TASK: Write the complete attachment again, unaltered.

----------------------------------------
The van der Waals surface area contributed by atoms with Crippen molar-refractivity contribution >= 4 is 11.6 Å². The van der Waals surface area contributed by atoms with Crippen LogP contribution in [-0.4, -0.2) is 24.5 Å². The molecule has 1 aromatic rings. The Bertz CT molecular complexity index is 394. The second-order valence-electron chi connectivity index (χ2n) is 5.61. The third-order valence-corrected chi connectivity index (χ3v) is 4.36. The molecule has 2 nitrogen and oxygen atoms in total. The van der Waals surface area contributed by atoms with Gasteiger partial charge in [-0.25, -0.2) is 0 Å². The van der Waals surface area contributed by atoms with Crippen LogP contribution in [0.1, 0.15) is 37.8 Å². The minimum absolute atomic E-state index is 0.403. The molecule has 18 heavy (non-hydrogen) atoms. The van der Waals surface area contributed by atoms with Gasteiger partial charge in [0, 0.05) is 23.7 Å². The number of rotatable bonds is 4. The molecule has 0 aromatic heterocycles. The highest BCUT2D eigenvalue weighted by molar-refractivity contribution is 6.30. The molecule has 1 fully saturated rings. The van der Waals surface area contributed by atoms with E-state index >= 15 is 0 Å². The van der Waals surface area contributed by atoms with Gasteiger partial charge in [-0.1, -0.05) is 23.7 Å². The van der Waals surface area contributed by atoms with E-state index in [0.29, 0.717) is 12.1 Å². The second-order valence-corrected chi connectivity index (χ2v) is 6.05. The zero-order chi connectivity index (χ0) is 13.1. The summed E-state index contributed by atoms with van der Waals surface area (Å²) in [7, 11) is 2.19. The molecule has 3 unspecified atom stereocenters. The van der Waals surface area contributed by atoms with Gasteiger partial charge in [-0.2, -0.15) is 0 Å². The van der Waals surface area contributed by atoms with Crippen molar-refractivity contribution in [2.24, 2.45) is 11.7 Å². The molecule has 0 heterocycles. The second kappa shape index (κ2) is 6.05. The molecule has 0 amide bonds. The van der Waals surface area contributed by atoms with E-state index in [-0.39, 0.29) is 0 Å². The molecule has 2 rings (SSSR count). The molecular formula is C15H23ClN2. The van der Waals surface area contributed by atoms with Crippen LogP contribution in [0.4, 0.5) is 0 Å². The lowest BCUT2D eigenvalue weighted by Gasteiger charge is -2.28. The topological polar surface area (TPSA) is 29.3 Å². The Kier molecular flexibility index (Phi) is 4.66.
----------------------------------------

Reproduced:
The van der Waals surface area contributed by atoms with Crippen molar-refractivity contribution >= 4 is 11.6 Å². The van der Waals surface area contributed by atoms with Crippen LogP contribution in [-0.4, -0.2) is 24.5 Å². The molecule has 1 aromatic rings. The Bertz CT molecular complexity index is 394. The second-order valence-electron chi connectivity index (χ2n) is 5.61. The third-order valence-corrected chi connectivity index (χ3v) is 4.36. The molecule has 2 nitrogen and oxygen atoms in total. The van der Waals surface area contributed by atoms with Gasteiger partial charge in [-0.25, -0.2) is 0 Å². The van der Waals surface area contributed by atoms with Crippen LogP contribution in [0.1, 0.15) is 37.8 Å². The minimum absolute atomic E-state index is 0.403. The molecule has 18 heavy (non-hydrogen) atoms. The van der Waals surface area contributed by atoms with Gasteiger partial charge in [0, 0.05) is 23.7 Å². The number of rotatable bonds is 4. The molecule has 0 aromatic heterocycles. The highest BCUT2D eigenvalue weighted by molar-refractivity contribution is 6.30. The molecule has 1 fully saturated rings. The van der Waals surface area contributed by atoms with E-state index >= 15 is 0 Å². The van der Waals surface area contributed by atoms with Gasteiger partial charge in [-0.1, -0.05) is 23.7 Å². The van der Waals surface area contributed by atoms with E-state index in [0.29, 0.717) is 12.1 Å². The second-order valence-corrected chi connectivity index (χ2v) is 6.05. The zero-order chi connectivity index (χ0) is 13.1. The summed E-state index contributed by atoms with van der Waals surface area (Å²) in [7, 11) is 2.19. The molecule has 3 unspecified atom stereocenters. The van der Waals surface area contributed by atoms with Gasteiger partial charge in [-0.2, -0.15) is 0 Å². The van der Waals surface area contributed by atoms with Crippen molar-refractivity contribution in [2.24, 2.45) is 11.7 Å². The molecule has 0 heterocycles. The second kappa shape index (κ2) is 6.05. The molecule has 0 amide bonds. The van der Waals surface area contributed by atoms with E-state index in [-0.39, 0.29) is 0 Å². The molecule has 2 rings (SSSR count). The molecular formula is C15H23ClN2. The van der Waals surface area contributed by atoms with Crippen LogP contribution in [0.4, 0.5) is 0 Å². The lowest BCUT2D eigenvalue weighted by Gasteiger charge is -2.28. The topological polar surface area (TPSA) is 29.3 Å². The Kier molecular flexibility index (Phi) is 4.66.